Multiple jurisdictions, including New Jersey, are beginning to restrict the use of conversion therapies on minors. N.J.S.A.§§ 45:1-54, -55; King v. Christie, No. 13-5038, 2013 WL 5970343 (D.N.J. Nov. 8, 2013) (upholding constitutionality of New Jersey's ban for minors); Pickup v. Brown, 728 F.3d 1042 (9th Cir. 2013) (upholding constitutionality of California's ban for minors).

As families grapple with the proper course of treatment for a gender-nonconforming child, one of the most challenging aspects can relate to the legal roadblocks they may encounter. The federal constitution strongly protects parents' right to make decisions on behalf of their children, which will not be disturbed absent a compelling state interest. See Wisconsin v. Yoder, 406 U.S. 205, 215 (1972).

However, when parents are divorced and disagree as to the course of treatment that is in the best interests of the child, the courts must intervene under the principles of parens patrie, even without a compelling state interest. S. v. A., 118 N.J.Super. 69, 70 (Ch. Div. 1972), (citing 4Pomeroy's Equity Jurisprudence, §??1304 (1941 Ed.)).

Nearly all states utilize the "best interest of the child" standard in disputed custody cases—a standard that necessarily involves the judge's subjective beliefs about what is best. While legislation, scholarly articles and case law abound with regulation of transgendered parents' right to custody under the best interest standard, there are no New Jersey cases, and in fact, few cases nationwide that bear upon the best interests of a transgender child.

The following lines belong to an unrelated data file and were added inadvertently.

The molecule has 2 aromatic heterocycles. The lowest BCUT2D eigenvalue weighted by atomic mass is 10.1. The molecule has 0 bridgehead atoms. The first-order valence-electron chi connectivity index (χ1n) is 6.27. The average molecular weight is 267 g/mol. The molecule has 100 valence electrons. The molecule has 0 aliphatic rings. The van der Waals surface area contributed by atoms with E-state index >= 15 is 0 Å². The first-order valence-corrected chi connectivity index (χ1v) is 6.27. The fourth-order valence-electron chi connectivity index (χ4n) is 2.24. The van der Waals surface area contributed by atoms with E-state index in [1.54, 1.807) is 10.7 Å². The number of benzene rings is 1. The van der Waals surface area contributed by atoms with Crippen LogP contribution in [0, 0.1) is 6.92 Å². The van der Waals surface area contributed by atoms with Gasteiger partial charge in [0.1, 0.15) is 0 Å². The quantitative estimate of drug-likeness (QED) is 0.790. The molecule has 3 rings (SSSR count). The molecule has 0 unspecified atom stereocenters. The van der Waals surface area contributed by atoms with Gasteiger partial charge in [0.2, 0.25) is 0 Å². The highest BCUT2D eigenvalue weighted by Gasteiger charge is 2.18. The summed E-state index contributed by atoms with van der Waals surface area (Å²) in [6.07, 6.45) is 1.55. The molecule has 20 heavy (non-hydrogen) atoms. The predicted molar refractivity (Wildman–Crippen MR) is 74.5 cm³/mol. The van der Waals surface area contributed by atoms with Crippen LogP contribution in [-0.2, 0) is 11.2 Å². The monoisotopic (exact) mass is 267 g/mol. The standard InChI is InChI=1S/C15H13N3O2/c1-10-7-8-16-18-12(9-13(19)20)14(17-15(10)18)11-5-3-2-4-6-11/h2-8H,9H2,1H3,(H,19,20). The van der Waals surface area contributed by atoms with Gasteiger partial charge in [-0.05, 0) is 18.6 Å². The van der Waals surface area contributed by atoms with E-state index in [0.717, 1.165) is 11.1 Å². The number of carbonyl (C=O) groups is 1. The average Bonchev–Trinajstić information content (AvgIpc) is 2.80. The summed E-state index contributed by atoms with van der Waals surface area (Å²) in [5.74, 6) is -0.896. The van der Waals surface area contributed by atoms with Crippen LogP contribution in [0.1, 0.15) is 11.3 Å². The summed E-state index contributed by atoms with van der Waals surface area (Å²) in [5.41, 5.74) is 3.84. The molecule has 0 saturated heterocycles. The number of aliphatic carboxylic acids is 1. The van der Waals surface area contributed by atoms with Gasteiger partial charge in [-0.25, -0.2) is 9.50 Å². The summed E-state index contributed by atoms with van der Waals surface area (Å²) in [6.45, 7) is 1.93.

However, when litigating a contested custody case in New Jersey involving a dispute as to the treatment of transgender children, practitioners should take note of two decisions wherein the court modified custody to award medical decision-making power to the unsupportive parent: Smith v. Smith, No. 01-DR-86 (Common Pleas Ct. of Jefferson Cnty., Ohio, Sept. 4, 2004, and Williams v. Frymire, No. 2011-CA-001568-ME (Ky Court of Appeals).

The Ohio case, Smith, revolved around the parties' child, then 10 years old, who had expressed from a very early age a desire to be treated as a girl. Upon the parents' divorce, the mother was awarded custody. While the child was in her care, she supported the child's decision to live as a girl; she allowed the child to wear girl's clothing, go by the name Christine, participate in transgender support groups and generally be treated as a girl.

Several years following the divorce, the father petitioned the court for a change in custody after the mother enrolled the child in school as female without his consent. In an omission that later appeared almost fatal to her case, the mother further failed to obtain a diagnosis of GIDC (now gender dysphoria) prior to undertaking significant decisions relating to the child.

The court entered a temporary order directing the mother to immediately stop allowing the child to wear girl's clothing, to stop referring to the child by the name Christine, to stop using female pronouns and to stop talking privately with the child about the child's female gender feelings.

A lengthy custody dispute followed. At one point between hearings, the father discovered that the mother had violated the court order by allowing the child to wear a girl's swimsuit and was witnessed referring to the child by a female name when speaking with another parent of a transgender child.